American Chemical Society
Browse
pr3c00191_si_002.pdf (128.63 kB)

Integrated Analysis of Cross-Links and Dead-End Peptides for Enhanced Interpretation of Quantitative XL-MS

Download (128.63 kB)
journal contribution
posted on 2023-08-08, 16:38 authored by Andrew Keller, Xiaoting Tang, James E. Bruce
Chemical cross-linking with mass spectrometry provides low-resolution structural information on proteins in cells and tissues. Combined with quantitation, it can identify changes in the interactome between samples, for example, control and drug-treated cells or young and old mice. A difference can originate from protein conformational changes that alter the solvent-accessible distance separating the cross-linked residues. Alternatively, a difference can result from conformational changes localized to the cross-linked residues, for example, altering the solvent exposure or reactivity of those residues or post-translational modifications of the cross-linked peptides. In this manner, cross-linking is sensitive to a variety of protein conformational features. Dead-end peptides are cross-links attached only at one end to a protein with the other terminus being hydrolyzed. As a result, changes in their abundance reflect only conformational changes localized to the attached residue. For this reason, analyzing both quantified cross-links and their corresponding dead-end peptides can help elucidate the likely conformational changes giving rise to observed differences in cross-link abundance. We describe analysis of dead-end peptides in the XLinkDB public cross-link database and, with quantified mitochondrial data isolated from failing heart versus healthy mice, show how a comparison of abundance ratios between cross-links and their corresponding dead-end peptides can be leveraged to reveal possible conformational explanations.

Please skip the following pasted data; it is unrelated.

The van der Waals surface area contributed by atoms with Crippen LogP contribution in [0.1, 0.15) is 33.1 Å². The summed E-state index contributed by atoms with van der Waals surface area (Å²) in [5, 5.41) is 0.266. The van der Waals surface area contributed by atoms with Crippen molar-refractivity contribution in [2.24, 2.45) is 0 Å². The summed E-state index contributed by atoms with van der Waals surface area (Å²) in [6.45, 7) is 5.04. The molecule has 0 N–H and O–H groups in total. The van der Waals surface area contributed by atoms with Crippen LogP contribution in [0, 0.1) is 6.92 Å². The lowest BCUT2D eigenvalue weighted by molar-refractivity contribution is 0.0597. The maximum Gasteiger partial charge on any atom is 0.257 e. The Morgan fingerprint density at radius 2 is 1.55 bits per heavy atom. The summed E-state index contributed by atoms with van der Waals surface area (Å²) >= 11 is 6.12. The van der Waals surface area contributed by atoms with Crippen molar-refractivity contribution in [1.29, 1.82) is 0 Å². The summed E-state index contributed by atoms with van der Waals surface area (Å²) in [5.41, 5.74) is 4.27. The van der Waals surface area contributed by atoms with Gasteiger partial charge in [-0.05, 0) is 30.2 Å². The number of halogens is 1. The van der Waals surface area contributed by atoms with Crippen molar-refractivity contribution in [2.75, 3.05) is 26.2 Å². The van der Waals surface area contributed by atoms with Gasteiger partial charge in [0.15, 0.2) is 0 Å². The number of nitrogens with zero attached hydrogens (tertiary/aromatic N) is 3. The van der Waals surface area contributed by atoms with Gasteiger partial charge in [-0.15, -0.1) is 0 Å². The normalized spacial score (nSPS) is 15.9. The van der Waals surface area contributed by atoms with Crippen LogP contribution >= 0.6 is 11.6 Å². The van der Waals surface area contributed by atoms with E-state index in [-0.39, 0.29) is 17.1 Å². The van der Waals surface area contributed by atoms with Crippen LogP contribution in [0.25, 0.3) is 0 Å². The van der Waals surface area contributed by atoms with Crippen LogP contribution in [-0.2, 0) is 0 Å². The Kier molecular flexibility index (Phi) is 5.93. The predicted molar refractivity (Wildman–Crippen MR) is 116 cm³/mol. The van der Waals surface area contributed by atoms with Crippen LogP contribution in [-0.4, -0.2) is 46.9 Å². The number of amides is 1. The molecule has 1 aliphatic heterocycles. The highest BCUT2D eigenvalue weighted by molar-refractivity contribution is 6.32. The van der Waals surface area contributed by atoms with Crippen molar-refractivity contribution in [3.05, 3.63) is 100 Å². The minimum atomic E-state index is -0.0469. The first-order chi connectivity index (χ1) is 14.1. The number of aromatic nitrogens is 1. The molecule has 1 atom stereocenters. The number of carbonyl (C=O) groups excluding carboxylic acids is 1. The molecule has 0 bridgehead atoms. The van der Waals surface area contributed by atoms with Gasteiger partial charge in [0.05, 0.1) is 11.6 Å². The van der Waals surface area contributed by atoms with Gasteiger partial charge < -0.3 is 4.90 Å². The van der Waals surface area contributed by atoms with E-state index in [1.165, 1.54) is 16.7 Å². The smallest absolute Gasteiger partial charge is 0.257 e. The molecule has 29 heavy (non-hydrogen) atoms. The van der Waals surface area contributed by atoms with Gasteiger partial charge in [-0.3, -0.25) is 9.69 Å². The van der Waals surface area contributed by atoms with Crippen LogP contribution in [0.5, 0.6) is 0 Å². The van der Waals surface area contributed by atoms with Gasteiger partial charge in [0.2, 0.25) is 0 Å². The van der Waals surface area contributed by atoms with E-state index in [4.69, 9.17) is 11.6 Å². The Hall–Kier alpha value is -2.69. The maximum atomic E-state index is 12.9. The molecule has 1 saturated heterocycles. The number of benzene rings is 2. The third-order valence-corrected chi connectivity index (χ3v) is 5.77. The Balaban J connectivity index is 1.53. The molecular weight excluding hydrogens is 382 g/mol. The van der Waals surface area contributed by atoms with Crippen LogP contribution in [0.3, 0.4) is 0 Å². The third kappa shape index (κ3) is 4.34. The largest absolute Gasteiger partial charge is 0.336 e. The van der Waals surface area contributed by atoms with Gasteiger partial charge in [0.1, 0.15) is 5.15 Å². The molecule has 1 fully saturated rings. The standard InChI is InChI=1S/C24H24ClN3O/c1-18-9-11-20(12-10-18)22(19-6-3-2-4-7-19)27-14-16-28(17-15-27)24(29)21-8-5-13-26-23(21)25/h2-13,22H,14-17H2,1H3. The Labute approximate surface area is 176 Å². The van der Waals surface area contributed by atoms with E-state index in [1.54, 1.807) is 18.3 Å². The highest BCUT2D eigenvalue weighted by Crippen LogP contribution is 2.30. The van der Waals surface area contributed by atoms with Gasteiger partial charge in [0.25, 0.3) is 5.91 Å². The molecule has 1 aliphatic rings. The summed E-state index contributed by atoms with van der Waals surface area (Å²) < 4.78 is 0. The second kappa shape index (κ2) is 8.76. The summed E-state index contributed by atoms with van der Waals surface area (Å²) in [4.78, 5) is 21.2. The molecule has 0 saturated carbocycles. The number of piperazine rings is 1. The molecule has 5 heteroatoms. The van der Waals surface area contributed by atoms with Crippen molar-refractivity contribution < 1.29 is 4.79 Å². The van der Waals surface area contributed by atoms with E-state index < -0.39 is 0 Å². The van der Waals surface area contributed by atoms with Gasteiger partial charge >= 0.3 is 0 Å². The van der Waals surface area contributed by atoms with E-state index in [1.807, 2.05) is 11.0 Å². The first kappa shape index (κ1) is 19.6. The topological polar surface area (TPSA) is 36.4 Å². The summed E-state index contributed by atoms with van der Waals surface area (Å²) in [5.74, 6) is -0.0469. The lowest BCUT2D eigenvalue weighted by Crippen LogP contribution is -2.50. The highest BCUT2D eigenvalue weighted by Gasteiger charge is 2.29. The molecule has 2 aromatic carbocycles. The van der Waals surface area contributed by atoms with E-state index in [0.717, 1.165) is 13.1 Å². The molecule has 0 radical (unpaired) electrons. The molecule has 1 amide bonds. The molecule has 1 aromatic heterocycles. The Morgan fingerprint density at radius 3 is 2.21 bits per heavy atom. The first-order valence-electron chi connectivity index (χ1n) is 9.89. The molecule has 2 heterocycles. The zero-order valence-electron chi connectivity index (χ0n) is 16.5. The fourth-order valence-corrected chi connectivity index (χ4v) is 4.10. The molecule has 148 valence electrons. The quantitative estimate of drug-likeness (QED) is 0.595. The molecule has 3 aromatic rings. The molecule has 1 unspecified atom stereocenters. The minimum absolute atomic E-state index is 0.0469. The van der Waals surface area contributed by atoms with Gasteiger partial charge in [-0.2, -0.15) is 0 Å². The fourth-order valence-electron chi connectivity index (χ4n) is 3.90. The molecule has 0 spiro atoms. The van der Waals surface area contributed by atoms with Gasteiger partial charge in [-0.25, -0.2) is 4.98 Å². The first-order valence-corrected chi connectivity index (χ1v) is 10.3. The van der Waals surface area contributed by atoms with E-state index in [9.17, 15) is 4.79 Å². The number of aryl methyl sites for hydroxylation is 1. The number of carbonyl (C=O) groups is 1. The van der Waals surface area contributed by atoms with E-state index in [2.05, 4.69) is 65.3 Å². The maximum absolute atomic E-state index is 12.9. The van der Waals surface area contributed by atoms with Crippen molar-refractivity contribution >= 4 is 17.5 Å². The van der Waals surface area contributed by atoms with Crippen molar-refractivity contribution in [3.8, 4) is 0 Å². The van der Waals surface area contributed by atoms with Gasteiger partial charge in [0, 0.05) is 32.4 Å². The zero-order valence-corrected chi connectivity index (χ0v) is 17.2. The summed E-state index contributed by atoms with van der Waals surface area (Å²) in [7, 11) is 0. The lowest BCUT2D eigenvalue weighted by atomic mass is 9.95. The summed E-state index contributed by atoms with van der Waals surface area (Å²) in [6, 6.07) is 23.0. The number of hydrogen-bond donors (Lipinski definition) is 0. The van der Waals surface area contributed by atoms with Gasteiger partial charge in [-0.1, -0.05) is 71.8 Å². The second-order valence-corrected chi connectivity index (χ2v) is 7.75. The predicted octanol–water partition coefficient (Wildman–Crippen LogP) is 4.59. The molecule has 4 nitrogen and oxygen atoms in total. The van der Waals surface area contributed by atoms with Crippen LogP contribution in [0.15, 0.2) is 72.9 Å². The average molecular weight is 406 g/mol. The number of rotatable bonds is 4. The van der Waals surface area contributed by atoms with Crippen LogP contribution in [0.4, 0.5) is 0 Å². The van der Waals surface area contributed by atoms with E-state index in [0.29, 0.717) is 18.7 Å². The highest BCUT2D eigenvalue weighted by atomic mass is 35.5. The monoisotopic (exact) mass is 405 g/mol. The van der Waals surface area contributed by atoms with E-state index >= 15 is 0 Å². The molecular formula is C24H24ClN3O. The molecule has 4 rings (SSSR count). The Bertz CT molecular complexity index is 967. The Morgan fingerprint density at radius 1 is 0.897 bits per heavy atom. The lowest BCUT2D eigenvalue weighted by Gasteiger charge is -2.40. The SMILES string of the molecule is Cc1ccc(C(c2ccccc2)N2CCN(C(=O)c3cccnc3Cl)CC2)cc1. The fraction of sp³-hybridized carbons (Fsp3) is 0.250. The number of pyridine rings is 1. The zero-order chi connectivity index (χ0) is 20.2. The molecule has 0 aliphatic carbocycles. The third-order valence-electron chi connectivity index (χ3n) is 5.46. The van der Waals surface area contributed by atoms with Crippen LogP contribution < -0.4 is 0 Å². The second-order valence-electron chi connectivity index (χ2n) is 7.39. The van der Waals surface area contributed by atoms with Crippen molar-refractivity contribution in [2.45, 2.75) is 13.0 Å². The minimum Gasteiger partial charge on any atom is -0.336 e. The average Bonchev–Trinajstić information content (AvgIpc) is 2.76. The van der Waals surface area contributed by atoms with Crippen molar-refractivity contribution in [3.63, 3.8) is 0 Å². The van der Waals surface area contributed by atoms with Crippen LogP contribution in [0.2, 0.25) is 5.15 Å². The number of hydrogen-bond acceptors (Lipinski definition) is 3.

History